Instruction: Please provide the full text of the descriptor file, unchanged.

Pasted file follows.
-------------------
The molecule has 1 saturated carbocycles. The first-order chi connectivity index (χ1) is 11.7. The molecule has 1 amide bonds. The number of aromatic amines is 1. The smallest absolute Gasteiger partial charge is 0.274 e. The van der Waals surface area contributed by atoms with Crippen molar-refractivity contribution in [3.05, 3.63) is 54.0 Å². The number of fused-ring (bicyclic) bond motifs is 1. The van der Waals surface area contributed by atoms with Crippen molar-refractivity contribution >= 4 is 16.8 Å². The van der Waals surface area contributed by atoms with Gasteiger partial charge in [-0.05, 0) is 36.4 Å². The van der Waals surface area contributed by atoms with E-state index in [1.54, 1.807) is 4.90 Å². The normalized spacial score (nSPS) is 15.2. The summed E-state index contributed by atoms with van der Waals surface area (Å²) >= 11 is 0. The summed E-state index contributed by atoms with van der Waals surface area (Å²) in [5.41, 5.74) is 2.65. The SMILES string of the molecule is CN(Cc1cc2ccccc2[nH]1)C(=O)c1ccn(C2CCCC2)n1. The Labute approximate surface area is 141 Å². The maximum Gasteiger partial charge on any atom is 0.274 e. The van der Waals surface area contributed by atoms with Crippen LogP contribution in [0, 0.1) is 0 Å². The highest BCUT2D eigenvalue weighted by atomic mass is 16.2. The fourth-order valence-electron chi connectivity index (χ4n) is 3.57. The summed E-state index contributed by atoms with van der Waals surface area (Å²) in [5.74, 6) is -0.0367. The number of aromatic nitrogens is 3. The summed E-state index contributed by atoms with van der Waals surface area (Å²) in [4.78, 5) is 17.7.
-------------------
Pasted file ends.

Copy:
The molecule has 1 saturated carbocycles. The first-order chi connectivity index (χ1) is 11.7. The molecule has 1 amide bonds. The number of aromatic amines is 1. The smallest absolute Gasteiger partial charge is 0.274 e. The van der Waals surface area contributed by atoms with Crippen molar-refractivity contribution in [3.05, 3.63) is 54.0 Å². The number of fused-ring (bicyclic) bond motifs is 1. The van der Waals surface area contributed by atoms with Crippen molar-refractivity contribution >= 4 is 16.8 Å². The van der Waals surface area contributed by atoms with Gasteiger partial charge in [-0.05, 0) is 36.4 Å². The van der Waals surface area contributed by atoms with E-state index in [1.54, 1.807) is 4.90 Å². The normalized spacial score (nSPS) is 15.2. The summed E-state index contributed by atoms with van der Waals surface area (Å²) >= 11 is 0. The summed E-state index contributed by atoms with van der Waals surface area (Å²) in [5.41, 5.74) is 2.65. The SMILES string of the molecule is CN(Cc1cc2ccccc2[nH]1)C(=O)c1ccn(C2CCCC2)n1. The Labute approximate surface area is 141 Å². The maximum Gasteiger partial charge on any atom is 0.274 e. The van der Waals surface area contributed by atoms with Crippen LogP contribution in [0, 0.1) is 0 Å². The highest BCUT2D eigenvalue weighted by atomic mass is 16.2. The fourth-order valence-electron chi connectivity index (χ4n) is 3.57. The summed E-state index contributed by atoms with van der Waals surface area (Å²) in [5.74, 6) is -0.0367. The number of aromatic nitrogens is 3. The summed E-state index contributed by atoms with van der Waals surface area (Å²) in [4.78, 5) is 17.7.